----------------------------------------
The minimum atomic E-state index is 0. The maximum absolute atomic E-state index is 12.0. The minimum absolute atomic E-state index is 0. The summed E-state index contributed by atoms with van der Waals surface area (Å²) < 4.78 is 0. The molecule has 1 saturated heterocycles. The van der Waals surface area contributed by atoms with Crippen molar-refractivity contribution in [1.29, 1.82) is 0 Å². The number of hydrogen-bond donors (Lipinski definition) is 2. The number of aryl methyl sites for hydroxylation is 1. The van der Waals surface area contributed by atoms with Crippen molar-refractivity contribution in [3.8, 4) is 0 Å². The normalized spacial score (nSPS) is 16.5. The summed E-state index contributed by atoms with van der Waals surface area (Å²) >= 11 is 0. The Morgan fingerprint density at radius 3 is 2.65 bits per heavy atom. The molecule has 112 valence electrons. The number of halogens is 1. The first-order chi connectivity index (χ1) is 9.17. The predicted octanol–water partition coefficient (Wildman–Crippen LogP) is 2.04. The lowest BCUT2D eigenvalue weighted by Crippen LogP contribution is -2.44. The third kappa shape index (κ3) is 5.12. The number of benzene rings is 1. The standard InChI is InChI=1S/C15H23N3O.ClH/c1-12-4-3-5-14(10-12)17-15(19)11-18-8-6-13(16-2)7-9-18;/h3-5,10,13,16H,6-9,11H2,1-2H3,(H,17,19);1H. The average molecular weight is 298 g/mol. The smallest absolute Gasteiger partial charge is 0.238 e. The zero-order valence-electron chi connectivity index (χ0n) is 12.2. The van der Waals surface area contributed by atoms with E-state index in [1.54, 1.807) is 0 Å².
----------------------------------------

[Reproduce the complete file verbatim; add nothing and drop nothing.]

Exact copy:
The minimum atomic E-state index is 0. The maximum absolute atomic E-state index is 12.0. The minimum absolute atomic E-state index is 0. The summed E-state index contributed by atoms with van der Waals surface area (Å²) < 4.78 is 0. The molecule has 1 saturated heterocycles. The van der Waals surface area contributed by atoms with Crippen molar-refractivity contribution in [1.29, 1.82) is 0 Å². The number of hydrogen-bond donors (Lipinski definition) is 2. The number of aryl methyl sites for hydroxylation is 1. The van der Waals surface area contributed by atoms with Crippen molar-refractivity contribution in [3.8, 4) is 0 Å². The normalized spacial score (nSPS) is 16.5. The summed E-state index contributed by atoms with van der Waals surface area (Å²) >= 11 is 0. The Morgan fingerprint density at radius 3 is 2.65 bits per heavy atom. The molecule has 112 valence electrons. The number of halogens is 1. The first-order chi connectivity index (χ1) is 9.17. The predicted octanol–water partition coefficient (Wildman–Crippen LogP) is 2.04. The lowest BCUT2D eigenvalue weighted by Crippen LogP contribution is -2.44. The third kappa shape index (κ3) is 5.12. The number of benzene rings is 1. The standard InChI is InChI=1S/C15H23N3O.ClH/c1-12-4-3-5-14(10-12)17-15(19)11-18-8-6-13(16-2)7-9-18;/h3-5,10,13,16H,6-9,11H2,1-2H3,(H,17,19);1H. The average molecular weight is 298 g/mol. The smallest absolute Gasteiger partial charge is 0.238 e. The zero-order valence-electron chi connectivity index (χ0n) is 12.2. The van der Waals surface area contributed by atoms with E-state index in [1.54, 1.807) is 0 Å².